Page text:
Skibidi stare: Primal Scream’s Bobby Gillespie has sent cosy political club a strong, silent message

Give out but don’t give up: Primal Scream in Madrid, 2017. EPA/Juanjo Martin

Skibidi stare: Primal Scream’s Bobby Gillespie has sent cosy political club a strong, silent message

Making an appearance on a politics programme such as The BBC’s This Week presents something of an opportunity for a rock star such as Primal Scream’s Bobby Gillespie. There is the chance to burnish radical credentials. And there is scope for promoting new work. But, of course, there is always the risk of being asked to do something stupid.

Fortunately for Gillespie, he had a keen sense of his own red lines when asked to join presenter Andrew Neil, Michael Portillo and Caroline Flint in the Skibidi challenge – something that rock bible the NME calls “a particularly irritating dance phenomenon that is infecting the internet like a bad case of the clap”.

The look on Gillespie’s face was stony; devastating. As Neil grooved, Portillo twisted and Flint turned, the cult figure just stared straight ahead. Fans – and those who just don’t like the way politics is routinely trivialised on television – are calling it the “TV moment of the year”.

Just because he has an album to promote, Gillespie’s deadpan expression clearly said, doesn’t mean he has to play nicely and ditch the outlaw status so vital to his character – and Primal Scream’s celebrated sound.

Underground movement

Gillespie founded Primal Scream in the mid 1980s while simultaneously playing drums with The Jesus and Mary Chain. The group initially styled themselves on 1960s guitar pop groups with tracks such as Velocity Girl and All Fall Down, their first single.

Initially, the movement that Primal Scream emerged from, which centred around Creation Records – a label set up by punk impresario Alan McGee – seemed to be itself retrogressive: influences included 1970s blues and rock, Velvet Underground-style art rock with a whiff of self-indulgent psychedelia.

At the same time, the Creation roster – including Primal Scream – dived headlong into the sex and drugs antics and rock star clichés of the past. Even the artwork for Primal Scream’s latest CD, The Memphis Recordings, is another nod to rock’s glorious golden age – replicating the packaging for magnetic quarter-inch tape, which was used back in the day for studio recording.

What’s old is new again. Amazon

This was the period where independent record labels flourished and music was released seemingly free from the constraints of corporate control. Creation’s cultural and musical predecessor from Glasgow, Postcard Records – the brainchild of the even more eccentric Alan Horne – also took the Velvet Underground as its blueprint. But it synthesised this with, in the case of Orange Juice, a camp sense of fun, or with Josef K, a European art-house chic. It was a case of learning from the past to create a new present.

Politics with added funk

Primal Scream alone, for all their recycling of classic 1960s and 1970s rock on songs such as Movin’ On Up and Jailbird, realised that the message was as important as the medium. Gillespie’s background in Scottish socialist politics (his father was a left-wing trade unionist) came to bear on his statements where he used pop media to rail against government crack-downs on unlicensed raves in a “basement club beneath a kebab shop on Edgeware Road for 20 people who’d been up dancing for three nights” as he once put it.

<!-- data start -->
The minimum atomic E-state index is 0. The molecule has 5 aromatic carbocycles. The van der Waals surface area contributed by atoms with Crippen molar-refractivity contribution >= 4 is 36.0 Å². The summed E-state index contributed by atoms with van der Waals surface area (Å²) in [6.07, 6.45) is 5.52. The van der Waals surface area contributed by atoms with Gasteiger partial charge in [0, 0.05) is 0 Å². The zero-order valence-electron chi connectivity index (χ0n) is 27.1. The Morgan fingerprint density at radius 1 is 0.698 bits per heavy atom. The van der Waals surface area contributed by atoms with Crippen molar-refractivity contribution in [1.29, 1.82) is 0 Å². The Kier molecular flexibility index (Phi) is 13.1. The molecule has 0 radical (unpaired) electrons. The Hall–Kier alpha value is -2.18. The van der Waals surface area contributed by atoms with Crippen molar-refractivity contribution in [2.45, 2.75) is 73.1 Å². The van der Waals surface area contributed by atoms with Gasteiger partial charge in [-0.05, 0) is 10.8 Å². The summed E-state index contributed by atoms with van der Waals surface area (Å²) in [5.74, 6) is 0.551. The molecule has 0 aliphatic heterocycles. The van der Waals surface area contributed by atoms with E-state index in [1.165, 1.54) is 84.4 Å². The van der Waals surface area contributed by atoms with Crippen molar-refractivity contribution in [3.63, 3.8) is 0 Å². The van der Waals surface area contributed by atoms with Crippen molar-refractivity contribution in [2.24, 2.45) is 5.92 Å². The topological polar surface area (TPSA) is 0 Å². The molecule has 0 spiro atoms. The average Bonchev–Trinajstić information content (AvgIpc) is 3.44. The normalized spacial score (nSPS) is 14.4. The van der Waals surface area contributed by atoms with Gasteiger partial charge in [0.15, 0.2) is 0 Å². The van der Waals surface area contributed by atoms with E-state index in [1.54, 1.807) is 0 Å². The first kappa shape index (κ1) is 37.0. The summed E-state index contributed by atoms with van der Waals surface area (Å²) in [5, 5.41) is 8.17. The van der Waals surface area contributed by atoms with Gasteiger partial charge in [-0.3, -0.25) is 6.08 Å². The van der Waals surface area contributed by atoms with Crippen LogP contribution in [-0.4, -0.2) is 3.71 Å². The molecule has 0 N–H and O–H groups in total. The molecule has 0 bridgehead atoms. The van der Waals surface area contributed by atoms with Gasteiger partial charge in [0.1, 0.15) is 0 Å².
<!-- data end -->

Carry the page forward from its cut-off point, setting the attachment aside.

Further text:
He also made it clear what he thought of the conservatism of young people and the Thatcher government’s individualist social and economic policies (a theme he took up again with Andrew Neil on This Week, much to the presenter’s obvious discomfort).

Musically, Primal Scream’s reuse of the sorts of styles the Rolling Stones had colonised on their seminal Exile on Main Street LP – where The Stones augmented rhythm and blues with country, soul and gospel elements – married to dance and rave culture elements to create something completely new and fresh. The dub symphony of Higher Than the Sun and the epic Come Together sounded both contemporary and timeless. Their hiring of dance music producer Andrew Weatherall to remix their third album, Screamadelica, in 1991 could have been a gimmick – yet this particular synthesis of the old and the new was a triumph.

Screamadelica was funky and celebratory, a successful fusion of the grooviest elements of popular music. Primal Scream became one of the few groups at that time to take part in what journalist Dorian Lynskey in his book 33 Revolutions Per Minute calls more “challenging dialogues with history” contrasting with other dance enthusiasts committed only to the present or some “mythical past”.

It was Gillespie’s respect for history and sense of social justice, despite his evident wealth, that guided his stance on the This Week show – a stance that shattered several myths.

By challenging Neil’s neoliberal rhetoric head-on, Gillespie refused to bolster the cosy narrative of the programme, itself reflective of the decline of contemporary mass media. Then, by refusing to take part in the embarrassing impromptu dance as the credits rolled, he reminded us that music is also a protest movement, capable at its best of expressing the fears, anger and injustices of people everywhere.

Afterwards, Gillespie’s Instagram account took up the fight. He criticised Neil, and said the “sickening” display was indicative of how the media “enables” the political class in Britain.

But that look had already done all the talking required. It lasted just a moment, yet Gillespie’s scornful face as he watched, incredulous at the behaviour of the other guests – the political class. A real rock rebel gave a us memorable TV moment and, in the words of the title track of Primal Scream’s fourth studio album, said to a new generation: Give Out But Don’t Give Up.